March 17, 2023 • By Dennis Beaver
The ferocious storms that continue to pummel California and much of the nation have resulted in massive insurance claims by thousands of business and property owners.
Often, this is the first time they have ever been faced with filing such claims, says Los Angeles-based Karl Susman, an insurance broker for over 30 years, expert witness in lawsuits involving coverage and agent malpractice issues, and a friend of this column.
He phoned my office, concerned that a great deal of false and misleading advice on how to deal with claims will result in substantial delays, and asked if we can list steps to take from the moment it’s clear you have suffered a loss.
I could not say yes quickly enough.
The do and don’t of it
(1) Start with the assumption that your insurance company is going to do right by you. Do not rush out and retain a lawyer!
But if turns out that they don’t, then ask for a claims manager or supervisor, and if that is still not satisfactory, then consider retaining a public adjuster if you feel they are not being reasonable, and if that still is not satisfactory, then and only then do you want to hire an attorney.
(2) Hiring an attorney prematurely or unnecessarily for the typical loss slows down the process of resolving your claim and can add considerable expense as lawyers will typically be paid a percentage of the settlement.
For the typical storm-related loss, hiring an attorney is the absolute last thing you want to do, as it takes your claim to a completely different insurance company department. As there are fewer adjusters who are trained to deal with attorneys, this will cause delay sometimes lasting months and even years with no benefit.
(3) If I file a complaint against my insurance company with the insurance commissioner’s office over valuation or handling of my claim, will this help me?
Generally it is a zero-sum game. They will send a letter to the insurance company that says, “Please justify your actions with this customer’s complaint.” Your carrier answers the complaint with the same documents they gave to their customer. It seldom accomplishes a thing, but again, we are talking about the average claim. The exceptional bad-faith case is a different story.
(4) Public adjusters — is it worthwhile hiring one? I hear they have a bad rap.
The typical cartoon character public adjuster shows up at your business or home after it has been destroyed and quickly signs you up, and takes a piece of the insurance settlement, leaving you with much less than your own insurance company would have offered you.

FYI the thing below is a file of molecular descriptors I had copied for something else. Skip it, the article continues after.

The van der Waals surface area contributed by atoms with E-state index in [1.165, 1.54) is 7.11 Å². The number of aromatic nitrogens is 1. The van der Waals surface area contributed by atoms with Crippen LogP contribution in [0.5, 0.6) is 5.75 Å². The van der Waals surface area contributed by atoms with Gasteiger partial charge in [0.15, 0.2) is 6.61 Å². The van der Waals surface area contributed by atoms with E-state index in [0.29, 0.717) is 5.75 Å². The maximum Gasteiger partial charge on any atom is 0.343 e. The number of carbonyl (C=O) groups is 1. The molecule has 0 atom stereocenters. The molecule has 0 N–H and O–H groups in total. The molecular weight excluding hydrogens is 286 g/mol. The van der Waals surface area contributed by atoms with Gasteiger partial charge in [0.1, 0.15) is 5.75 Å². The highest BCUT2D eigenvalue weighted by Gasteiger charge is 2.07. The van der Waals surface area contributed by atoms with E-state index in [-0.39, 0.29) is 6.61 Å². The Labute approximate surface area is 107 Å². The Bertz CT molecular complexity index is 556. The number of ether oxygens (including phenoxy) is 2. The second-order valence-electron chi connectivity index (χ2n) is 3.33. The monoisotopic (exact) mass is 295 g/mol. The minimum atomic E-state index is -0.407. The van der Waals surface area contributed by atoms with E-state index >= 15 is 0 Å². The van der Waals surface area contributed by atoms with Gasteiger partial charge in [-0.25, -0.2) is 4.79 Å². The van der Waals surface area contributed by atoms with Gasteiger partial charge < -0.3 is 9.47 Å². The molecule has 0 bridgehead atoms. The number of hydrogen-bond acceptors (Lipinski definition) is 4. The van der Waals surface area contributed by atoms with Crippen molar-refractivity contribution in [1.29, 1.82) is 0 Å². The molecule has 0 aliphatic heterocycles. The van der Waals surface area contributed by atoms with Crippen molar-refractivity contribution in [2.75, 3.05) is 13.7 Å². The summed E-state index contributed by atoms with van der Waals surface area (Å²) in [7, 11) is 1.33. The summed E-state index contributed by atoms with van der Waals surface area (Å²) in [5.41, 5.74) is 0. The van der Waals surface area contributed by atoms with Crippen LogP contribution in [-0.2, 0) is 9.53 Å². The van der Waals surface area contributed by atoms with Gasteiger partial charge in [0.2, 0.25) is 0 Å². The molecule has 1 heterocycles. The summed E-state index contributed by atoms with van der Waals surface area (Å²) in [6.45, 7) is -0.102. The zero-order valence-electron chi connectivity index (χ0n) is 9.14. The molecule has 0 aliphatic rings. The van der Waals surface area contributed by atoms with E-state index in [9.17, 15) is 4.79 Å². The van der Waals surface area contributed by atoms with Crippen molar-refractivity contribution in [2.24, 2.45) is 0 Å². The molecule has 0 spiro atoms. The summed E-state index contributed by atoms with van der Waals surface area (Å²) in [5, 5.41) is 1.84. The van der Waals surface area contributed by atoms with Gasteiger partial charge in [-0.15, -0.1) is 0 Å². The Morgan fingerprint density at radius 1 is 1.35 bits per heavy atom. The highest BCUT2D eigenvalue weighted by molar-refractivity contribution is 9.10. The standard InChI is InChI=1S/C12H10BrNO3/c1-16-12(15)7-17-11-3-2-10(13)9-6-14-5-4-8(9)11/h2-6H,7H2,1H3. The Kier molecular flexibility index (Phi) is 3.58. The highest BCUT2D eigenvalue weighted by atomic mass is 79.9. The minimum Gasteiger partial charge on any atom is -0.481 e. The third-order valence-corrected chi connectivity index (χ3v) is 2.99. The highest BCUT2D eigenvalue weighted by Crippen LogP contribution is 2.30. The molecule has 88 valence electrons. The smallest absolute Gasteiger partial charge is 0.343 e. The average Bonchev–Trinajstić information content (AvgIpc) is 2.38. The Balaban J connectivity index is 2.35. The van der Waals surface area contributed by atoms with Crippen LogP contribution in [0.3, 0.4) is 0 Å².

“Propaganda,” says Susman, adding, “just as all lawyers aren’t crooks, there are good and some very poor public adjusters. In my experience, the main reason people are often dissatisfied with having retained a pubic adjuster is that the expectations of what a PA can do are not often met and the settlement process can be slowed down considerably. I have seen instances where it took years to resolve a claim and the insured got nothing different than what the company first offered.”
(5) Insurance companies need the justification to pay claims, so put on your claims adjuster hat and ask yourself, “If I was the adjuster, what would I need to see in order to pay this additional money?”
“The public often thinks that hiring a public adjuster will in some way force the insurance company to do more. But that is not how insurance functions.
(6) On national television, we saw RVs at an RV park swept into California’s Santa Clara River. “One was my home business and I have insurance, so what should I do?” a reader emailed.
Susman replies: “If you have a total loss like that, I would ask for policy limits. What often happens is that when people have a total loss and they realize they didn’t have enough coverage, instead of taking policy limits, they want to fight and get more.
“It is a zero-sum game, the worst thing to do. The message is simple: If you have a total loss, don’t try to collect more than your policy limits. It is a waste of time, money and will reward you with heartache.”
(7) One of the people whose RV was shown falling into the river said, “I want to sue the RV park instead of claiming under my insurance because 15 years ago something similar happened and they should have warned me to move my vehicle. That is why I want to hire an attorney and pay on a contingency.”
Susman: “15 years ago? Give me a break! Unless you can prove the park ownership was on notice that the river was about to suddenly flood again, you can’t blame them. That is why you have insurance.
“It is a matter of how far into the future we think we can peer. As these storms have shown, the answer is, not very.”
Some final, important recommendations
(1) Please, don’t forget that claims adjusters are just people. Their job is to hear from folks who are always at their worst! Something bad has happened. Try to have a little sympathy, a little empathy. Be polite!
(2) Don’t threaten with attorneys or public adjusters. Explain and justify your position. The adjuster would love to give you what you want if you can support your position.
(3) Don’t exaggerate. Don’t lie! This can nuke your entire claim.
(4) Don’t forget that adjusters are paid to settle your claims, not reject them. Help them help you.
(5) Think of technology as your friend when claims people are pulling their hair with so much to do. By providing good photos and videos of your loss to your adjuster this will help speed the process.
(6) Yearly, review your insurance needs with your agent or broker.
Dennis Beaver practices law in Bakersfield and enjoys hearing from his readers. Contact Dennis Beaver.